Given the propensity of colonial legal documents to render enslaved women invisible, ‘Black’ Betty’s presence in the 1698 records of her enslavers is remarkable.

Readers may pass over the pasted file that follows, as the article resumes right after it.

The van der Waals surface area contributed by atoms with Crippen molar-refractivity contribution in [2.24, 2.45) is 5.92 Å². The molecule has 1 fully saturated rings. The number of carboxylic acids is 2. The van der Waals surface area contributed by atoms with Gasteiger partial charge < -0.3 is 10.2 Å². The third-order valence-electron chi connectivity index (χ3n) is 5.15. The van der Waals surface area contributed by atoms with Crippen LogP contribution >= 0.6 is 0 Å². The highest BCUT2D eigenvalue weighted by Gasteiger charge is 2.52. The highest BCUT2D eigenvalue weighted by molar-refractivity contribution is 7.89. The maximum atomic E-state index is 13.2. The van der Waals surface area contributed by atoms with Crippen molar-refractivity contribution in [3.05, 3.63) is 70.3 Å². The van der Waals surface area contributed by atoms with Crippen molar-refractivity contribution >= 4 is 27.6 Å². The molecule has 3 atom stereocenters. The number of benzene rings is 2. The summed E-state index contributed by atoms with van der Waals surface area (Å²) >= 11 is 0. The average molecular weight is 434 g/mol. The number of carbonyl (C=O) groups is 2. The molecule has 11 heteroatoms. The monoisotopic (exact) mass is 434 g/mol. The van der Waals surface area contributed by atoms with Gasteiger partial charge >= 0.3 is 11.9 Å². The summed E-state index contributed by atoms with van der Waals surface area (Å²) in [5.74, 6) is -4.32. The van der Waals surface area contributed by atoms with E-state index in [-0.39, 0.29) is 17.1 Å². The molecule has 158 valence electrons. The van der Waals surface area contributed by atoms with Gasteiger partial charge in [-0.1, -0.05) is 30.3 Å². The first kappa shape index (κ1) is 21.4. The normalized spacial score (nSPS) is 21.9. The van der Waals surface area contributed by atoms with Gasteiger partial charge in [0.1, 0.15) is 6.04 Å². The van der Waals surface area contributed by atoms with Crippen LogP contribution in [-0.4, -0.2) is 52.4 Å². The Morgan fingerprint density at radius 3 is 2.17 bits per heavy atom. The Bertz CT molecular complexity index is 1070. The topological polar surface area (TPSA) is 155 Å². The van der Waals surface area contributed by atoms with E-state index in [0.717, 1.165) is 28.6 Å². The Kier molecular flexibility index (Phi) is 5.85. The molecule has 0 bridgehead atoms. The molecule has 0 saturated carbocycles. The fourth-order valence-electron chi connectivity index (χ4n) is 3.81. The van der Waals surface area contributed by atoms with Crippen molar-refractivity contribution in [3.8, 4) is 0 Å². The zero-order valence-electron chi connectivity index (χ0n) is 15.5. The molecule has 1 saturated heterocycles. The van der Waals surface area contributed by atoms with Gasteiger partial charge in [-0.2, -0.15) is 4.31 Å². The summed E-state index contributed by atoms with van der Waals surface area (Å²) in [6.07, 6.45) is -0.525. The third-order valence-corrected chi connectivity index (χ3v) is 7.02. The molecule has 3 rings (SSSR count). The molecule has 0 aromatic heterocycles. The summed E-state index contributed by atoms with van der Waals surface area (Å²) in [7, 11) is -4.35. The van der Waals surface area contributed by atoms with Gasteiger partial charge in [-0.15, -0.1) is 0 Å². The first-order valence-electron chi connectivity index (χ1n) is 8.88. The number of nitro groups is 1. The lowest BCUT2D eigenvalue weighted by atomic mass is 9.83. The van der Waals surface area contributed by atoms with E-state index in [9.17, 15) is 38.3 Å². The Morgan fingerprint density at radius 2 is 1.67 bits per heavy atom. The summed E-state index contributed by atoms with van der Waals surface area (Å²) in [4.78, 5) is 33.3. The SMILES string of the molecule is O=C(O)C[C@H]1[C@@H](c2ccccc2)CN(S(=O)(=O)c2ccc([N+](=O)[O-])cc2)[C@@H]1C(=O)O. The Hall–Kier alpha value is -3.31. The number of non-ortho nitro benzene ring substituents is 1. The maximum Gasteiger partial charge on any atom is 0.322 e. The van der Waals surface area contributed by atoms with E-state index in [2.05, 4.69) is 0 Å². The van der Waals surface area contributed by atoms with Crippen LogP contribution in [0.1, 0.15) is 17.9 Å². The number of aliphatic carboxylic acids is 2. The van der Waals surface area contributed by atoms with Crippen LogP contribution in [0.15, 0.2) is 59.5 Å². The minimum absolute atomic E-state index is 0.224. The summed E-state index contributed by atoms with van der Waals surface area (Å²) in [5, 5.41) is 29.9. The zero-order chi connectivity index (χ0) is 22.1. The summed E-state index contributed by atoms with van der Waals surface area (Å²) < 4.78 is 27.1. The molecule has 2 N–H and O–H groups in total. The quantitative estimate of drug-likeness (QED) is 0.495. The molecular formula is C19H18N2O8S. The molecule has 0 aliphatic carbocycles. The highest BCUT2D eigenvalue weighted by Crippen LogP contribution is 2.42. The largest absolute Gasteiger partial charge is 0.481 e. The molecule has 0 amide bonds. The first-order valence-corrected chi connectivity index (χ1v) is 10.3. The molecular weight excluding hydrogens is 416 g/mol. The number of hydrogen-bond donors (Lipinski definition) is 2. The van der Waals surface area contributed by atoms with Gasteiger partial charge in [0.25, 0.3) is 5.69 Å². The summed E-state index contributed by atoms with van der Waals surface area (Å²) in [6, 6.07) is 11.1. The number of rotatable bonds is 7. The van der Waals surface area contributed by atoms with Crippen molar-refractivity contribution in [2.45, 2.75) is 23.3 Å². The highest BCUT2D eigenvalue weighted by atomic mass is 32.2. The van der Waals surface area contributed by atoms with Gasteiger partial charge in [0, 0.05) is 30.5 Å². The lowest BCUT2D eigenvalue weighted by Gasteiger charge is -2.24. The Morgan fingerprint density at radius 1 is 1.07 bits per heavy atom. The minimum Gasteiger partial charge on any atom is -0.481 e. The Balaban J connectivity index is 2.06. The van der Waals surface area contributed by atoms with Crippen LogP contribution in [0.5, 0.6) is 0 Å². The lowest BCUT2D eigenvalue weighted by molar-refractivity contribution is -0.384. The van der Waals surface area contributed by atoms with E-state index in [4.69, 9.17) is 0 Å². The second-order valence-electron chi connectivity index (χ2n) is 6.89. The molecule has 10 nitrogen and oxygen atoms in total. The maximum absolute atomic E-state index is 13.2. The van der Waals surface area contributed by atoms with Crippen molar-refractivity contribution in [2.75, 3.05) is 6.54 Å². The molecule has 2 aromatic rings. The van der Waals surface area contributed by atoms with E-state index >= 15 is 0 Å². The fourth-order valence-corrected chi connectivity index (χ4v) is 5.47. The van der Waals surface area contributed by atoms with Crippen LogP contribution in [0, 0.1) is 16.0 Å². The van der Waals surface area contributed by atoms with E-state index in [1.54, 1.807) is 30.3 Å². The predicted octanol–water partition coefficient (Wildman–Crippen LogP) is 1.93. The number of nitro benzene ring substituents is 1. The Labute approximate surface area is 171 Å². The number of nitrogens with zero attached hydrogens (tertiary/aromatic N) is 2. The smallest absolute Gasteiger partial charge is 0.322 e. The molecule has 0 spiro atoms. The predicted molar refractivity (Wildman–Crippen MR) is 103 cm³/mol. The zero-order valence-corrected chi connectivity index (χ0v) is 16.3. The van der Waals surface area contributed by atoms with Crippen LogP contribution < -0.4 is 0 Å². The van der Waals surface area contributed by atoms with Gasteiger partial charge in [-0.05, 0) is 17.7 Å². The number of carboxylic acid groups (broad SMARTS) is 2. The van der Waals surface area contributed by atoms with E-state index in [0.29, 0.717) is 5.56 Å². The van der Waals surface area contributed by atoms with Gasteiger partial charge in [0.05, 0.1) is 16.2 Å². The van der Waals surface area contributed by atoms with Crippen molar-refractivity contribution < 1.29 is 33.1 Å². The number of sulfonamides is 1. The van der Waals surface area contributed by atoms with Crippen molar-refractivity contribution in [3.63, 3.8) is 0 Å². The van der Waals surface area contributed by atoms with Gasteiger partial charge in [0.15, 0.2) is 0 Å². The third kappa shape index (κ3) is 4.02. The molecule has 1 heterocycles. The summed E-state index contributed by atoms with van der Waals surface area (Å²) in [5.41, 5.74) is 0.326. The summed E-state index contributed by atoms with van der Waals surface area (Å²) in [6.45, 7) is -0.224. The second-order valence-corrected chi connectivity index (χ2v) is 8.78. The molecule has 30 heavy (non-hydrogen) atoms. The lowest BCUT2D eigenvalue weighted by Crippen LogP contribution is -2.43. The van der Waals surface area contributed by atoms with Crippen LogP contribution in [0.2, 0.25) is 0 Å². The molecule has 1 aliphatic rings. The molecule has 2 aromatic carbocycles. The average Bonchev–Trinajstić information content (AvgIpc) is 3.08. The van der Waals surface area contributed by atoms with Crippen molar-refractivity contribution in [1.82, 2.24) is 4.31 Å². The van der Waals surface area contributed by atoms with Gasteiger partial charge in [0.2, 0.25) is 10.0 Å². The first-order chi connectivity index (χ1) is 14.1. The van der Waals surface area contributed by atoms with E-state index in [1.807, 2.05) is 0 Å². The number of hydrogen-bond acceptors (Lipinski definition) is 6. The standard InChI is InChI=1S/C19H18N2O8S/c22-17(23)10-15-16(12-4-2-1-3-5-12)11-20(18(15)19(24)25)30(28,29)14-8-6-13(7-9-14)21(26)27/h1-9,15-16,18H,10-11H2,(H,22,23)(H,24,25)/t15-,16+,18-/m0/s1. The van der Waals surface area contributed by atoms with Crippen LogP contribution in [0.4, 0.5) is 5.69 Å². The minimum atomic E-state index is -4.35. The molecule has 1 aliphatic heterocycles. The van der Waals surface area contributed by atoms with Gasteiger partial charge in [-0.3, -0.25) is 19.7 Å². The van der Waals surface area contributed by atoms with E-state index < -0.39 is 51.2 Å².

The story of the Washington family is usually told as a heroic tale featuring a few key male family members. Recent work, though, has shown the role that slavery played in the family’s seventeenth- and eighteenth-century rise. This lecture focuses on one particular woman named Betty, whose mixed-race children at the end of the 1600s were both kin to and enslaved by the Washingtons. Using her connections and the ambiguity of Virginia law, Betty was able to secure freedom for two of her sons and education for her six other children. Betty’s story highlights the complicated mix of kinship and racial categories that already had taken form even as planters were still establishing the legal contours of Virginia slavery.